It has become something of a truism to say that the greatest threats facing humanity today are linked to climate change. The world’s primary food producers are on the brink of catastrophe, some are already experiencing it. In rain-fed agricultural areas of rural Punjab, farmers are coping with the twin burdens of an energy and and a water crisis. In the absence of any reliable surface water, they need affordable and reliable energy to pump groundwater for irrigation. As more farmers seek to expand their arable lands by pumping ever greater volumes of groundwater to the surface, the water table drops. This vicious cycle makes it both more expensive and less reliable to irrigate crops. Food insecurity isn’t just a problem for farmers’ trying to maintain a decent livelihood, however, it has severe consequences for the entire food chain.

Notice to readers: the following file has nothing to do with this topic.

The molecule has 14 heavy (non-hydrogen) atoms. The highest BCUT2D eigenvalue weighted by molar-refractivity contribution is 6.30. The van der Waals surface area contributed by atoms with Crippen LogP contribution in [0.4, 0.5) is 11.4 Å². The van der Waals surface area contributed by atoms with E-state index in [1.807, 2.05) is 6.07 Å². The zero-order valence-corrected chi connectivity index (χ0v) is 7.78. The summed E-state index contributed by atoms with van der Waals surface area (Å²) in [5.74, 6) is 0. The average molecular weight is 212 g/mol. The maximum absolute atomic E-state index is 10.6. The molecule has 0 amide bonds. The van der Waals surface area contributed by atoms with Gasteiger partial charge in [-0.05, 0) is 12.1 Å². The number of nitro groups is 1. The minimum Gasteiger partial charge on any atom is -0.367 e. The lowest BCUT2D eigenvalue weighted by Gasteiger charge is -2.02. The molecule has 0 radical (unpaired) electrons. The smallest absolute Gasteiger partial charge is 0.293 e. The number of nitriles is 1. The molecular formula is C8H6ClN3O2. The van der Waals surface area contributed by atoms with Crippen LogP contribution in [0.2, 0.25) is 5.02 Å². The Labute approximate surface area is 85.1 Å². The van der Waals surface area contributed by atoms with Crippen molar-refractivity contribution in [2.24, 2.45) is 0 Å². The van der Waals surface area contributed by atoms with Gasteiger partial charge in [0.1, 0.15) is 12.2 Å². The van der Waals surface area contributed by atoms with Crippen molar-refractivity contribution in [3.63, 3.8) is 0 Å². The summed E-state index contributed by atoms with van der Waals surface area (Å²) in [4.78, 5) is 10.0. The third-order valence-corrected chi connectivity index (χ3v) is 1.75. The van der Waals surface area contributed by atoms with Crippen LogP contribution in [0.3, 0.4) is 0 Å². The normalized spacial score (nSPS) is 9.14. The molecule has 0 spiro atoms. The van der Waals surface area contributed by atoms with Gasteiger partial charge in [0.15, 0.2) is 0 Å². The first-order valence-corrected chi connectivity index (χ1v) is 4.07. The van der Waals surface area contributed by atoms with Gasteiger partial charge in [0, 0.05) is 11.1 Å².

In Europe, growing demands for energy place ever greater demands on an ageing energy infrastructure. Smart technologies offer the potential to extend the life of some of the infrastructure to enable us to plan more effectively for future needs, but ultimately, changes in consumption patterns is the only genuinely effective and sustainable response. It isn’t clear whether European communities are prepared or willing to embrace significant changes in their energy consumption volumes or patterns. This is not a principle area of research for me, but it is a major cause for concern personally.